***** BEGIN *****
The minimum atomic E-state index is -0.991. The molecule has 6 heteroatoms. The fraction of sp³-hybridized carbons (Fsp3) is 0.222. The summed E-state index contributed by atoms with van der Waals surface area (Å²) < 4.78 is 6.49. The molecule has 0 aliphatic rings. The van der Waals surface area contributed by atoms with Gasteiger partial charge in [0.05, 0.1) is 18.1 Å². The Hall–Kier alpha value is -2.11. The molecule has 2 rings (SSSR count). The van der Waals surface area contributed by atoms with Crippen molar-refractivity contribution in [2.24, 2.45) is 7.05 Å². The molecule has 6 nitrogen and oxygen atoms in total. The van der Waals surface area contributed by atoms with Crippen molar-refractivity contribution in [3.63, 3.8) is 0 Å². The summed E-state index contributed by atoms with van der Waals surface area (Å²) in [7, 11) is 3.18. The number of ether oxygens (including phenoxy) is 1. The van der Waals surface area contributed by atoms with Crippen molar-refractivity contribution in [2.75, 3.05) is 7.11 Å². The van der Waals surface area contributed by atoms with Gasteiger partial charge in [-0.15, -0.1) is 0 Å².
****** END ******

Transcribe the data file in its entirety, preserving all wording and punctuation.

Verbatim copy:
The minimum atomic E-state index is -0.991. The molecule has 6 heteroatoms. The fraction of sp³-hybridized carbons (Fsp3) is 0.222. The summed E-state index contributed by atoms with van der Waals surface area (Å²) < 4.78 is 6.49. The molecule has 0 aliphatic rings. The van der Waals surface area contributed by atoms with Gasteiger partial charge in [0.05, 0.1) is 18.1 Å². The Hall–Kier alpha value is -2.11. The molecule has 2 rings (SSSR count). The van der Waals surface area contributed by atoms with Crippen molar-refractivity contribution in [2.24, 2.45) is 7.05 Å². The molecule has 6 nitrogen and oxygen atoms in total. The van der Waals surface area contributed by atoms with Crippen molar-refractivity contribution in [3.63, 3.8) is 0 Å². The summed E-state index contributed by atoms with van der Waals surface area (Å²) in [7, 11) is 3.18. The number of ether oxygens (including phenoxy) is 1. The van der Waals surface area contributed by atoms with Crippen molar-refractivity contribution in [2.75, 3.05) is 7.11 Å². The van der Waals surface area contributed by atoms with Gasteiger partial charge in [-0.15, -0.1) is 0 Å².